Next move, in true Graham fashion, Graham was Graham.
He deflected just about every hit the Swiss managed to land with morale saves, then threw three 'five hits out of six' rolls in a row and Peter failed to save many at all. The Swiss Battalia was broken.
The game was over. The Imperials won at a canter.
Only on the left were the French in any fit shape but with two out of three Battalia broken the army was broken.
The game ended. Our first game had been fought to a definite conclusion in about three hours.
So that is a quick summary of what happened in the game.
The game ended at 11 pm so we didn't have chance for a group 'rules autopsy'. Consequently, this opinion of Pike and Shotte rules is largely just my own.
When playing a set of rules for the first time a stumble or two must be expected, especially when it's only the 'bear of little brain' that has read the rules.
However, I thought the rules were quite intuitive and consequently the game rumbled along, with the odd hiccup, at a good lick. I think that after two or three games, when the nuances have been picked up and ironed out, games using P&S will move along very quickly indeed - even using large armies.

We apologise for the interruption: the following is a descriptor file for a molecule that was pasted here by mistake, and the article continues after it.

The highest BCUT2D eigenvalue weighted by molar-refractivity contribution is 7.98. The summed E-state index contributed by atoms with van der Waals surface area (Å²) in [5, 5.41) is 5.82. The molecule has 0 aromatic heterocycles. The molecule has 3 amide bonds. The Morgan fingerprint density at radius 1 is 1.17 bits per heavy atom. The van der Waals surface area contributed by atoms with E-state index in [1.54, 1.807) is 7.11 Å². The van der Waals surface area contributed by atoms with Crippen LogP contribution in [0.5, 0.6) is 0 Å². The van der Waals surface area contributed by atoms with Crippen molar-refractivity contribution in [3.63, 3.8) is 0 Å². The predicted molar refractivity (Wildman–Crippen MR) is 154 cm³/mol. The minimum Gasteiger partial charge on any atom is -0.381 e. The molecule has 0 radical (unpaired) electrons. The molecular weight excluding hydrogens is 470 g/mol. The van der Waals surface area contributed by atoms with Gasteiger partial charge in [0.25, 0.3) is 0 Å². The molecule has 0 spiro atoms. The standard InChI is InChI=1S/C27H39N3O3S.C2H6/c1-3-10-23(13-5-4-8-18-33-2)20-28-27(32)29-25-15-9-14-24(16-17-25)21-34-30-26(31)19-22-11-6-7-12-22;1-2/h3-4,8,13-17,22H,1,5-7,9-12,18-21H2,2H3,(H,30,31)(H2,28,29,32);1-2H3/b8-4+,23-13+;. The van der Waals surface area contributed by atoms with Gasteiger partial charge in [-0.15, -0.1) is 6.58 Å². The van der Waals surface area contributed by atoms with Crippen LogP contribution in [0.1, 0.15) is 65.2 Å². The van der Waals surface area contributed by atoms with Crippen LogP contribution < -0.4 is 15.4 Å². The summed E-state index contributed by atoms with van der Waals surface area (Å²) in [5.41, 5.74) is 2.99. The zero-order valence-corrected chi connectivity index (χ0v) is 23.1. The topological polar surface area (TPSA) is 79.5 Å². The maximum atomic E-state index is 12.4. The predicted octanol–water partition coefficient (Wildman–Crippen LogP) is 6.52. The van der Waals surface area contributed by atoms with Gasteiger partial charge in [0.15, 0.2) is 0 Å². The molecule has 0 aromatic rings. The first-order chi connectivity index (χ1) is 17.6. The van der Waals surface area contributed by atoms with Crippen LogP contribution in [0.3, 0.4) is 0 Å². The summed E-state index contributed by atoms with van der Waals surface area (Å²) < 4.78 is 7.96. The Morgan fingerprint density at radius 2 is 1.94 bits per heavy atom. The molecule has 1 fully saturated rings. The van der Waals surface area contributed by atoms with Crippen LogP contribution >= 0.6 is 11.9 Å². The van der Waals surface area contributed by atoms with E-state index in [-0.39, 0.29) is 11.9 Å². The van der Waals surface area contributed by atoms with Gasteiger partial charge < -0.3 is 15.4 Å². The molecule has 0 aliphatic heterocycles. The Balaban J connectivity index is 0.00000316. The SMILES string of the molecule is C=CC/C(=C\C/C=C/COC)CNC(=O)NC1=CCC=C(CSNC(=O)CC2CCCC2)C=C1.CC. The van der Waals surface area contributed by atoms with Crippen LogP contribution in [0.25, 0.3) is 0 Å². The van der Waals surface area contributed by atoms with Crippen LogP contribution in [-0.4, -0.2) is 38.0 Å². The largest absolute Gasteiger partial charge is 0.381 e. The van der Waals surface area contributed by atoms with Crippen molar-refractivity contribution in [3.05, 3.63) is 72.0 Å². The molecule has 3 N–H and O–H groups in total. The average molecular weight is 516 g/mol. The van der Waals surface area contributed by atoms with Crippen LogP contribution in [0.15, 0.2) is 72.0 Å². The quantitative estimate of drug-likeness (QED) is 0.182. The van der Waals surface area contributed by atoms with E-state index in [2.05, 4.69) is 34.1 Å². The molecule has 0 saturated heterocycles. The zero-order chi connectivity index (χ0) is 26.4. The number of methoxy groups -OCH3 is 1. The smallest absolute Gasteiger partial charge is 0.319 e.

So far, so good.
The ordering system is quite straight forward, though we forgot the -1 modifier for being close to the enemy until half way through the game, the rally order was used to rally first casualty once or twice early on, and we ignored the blunder rule completely (because 'I' don't like it). Moving on initiative when close to the enemy was quickly pounced upon as a good thing.